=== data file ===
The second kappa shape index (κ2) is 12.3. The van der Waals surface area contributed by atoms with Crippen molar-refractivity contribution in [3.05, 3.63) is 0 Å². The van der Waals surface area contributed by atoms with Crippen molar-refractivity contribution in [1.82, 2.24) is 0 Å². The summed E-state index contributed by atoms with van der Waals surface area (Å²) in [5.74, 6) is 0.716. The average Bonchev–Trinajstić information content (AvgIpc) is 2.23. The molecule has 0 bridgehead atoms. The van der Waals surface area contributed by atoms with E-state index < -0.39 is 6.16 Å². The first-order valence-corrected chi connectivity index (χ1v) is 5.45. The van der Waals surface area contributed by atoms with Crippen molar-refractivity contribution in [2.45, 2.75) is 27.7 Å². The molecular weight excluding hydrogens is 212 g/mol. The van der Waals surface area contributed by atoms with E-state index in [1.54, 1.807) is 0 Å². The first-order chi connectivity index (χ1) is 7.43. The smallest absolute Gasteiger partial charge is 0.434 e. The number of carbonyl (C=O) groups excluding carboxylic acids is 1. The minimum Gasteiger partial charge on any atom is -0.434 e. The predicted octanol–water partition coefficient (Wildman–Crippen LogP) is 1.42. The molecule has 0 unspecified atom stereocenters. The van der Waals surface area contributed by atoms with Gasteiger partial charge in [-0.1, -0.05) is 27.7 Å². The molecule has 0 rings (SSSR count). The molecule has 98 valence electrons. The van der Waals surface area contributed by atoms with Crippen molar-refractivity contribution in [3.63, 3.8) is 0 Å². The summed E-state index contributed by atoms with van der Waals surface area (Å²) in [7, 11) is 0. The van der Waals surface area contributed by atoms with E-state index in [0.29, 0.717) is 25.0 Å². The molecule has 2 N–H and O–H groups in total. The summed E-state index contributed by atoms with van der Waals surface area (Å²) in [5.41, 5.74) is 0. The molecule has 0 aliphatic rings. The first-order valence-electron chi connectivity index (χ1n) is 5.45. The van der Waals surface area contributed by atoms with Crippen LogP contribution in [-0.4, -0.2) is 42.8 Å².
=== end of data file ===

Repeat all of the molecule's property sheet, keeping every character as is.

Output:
The second kappa shape index (κ2) is 12.3. The van der Waals surface area contributed by atoms with Crippen molar-refractivity contribution in [3.05, 3.63) is 0 Å². The van der Waals surface area contributed by atoms with Crippen molar-refractivity contribution in [1.82, 2.24) is 0 Å². The summed E-state index contributed by atoms with van der Waals surface area (Å²) in [5.74, 6) is 0.716. The average Bonchev–Trinajstić information content (AvgIpc) is 2.23. The molecule has 0 bridgehead atoms. The van der Waals surface area contributed by atoms with E-state index < -0.39 is 6.16 Å². The first-order valence-corrected chi connectivity index (χ1v) is 5.45. The van der Waals surface area contributed by atoms with Crippen molar-refractivity contribution in [2.45, 2.75) is 27.7 Å². The molecular weight excluding hydrogens is 212 g/mol. The van der Waals surface area contributed by atoms with E-state index in [1.54, 1.807) is 0 Å². The first-order chi connectivity index (χ1) is 7.43. The smallest absolute Gasteiger partial charge is 0.434 e. The number of carbonyl (C=O) groups excluding carboxylic acids is 1. The minimum Gasteiger partial charge on any atom is -0.434 e. The predicted octanol–water partition coefficient (Wildman–Crippen LogP) is 1.42. The molecule has 0 unspecified atom stereocenters. The van der Waals surface area contributed by atoms with Gasteiger partial charge in [-0.1, -0.05) is 27.7 Å². The molecule has 0 rings (SSSR count). The molecule has 98 valence electrons. The van der Waals surface area contributed by atoms with Crippen molar-refractivity contribution in [3.63, 3.8) is 0 Å². The summed E-state index contributed by atoms with van der Waals surface area (Å²) in [7, 11) is 0. The van der Waals surface area contributed by atoms with E-state index in [0.29, 0.717) is 25.0 Å². The molecule has 2 N–H and O–H groups in total. The summed E-state index contributed by atoms with van der Waals surface area (Å²) in [5.41, 5.74) is 0. The molecule has 0 aliphatic rings. The first-order valence-electron chi connectivity index (χ1n) is 5.45. The van der Waals surface area contributed by atoms with Crippen LogP contribution in [-0.4, -0.2) is 42.8 Å².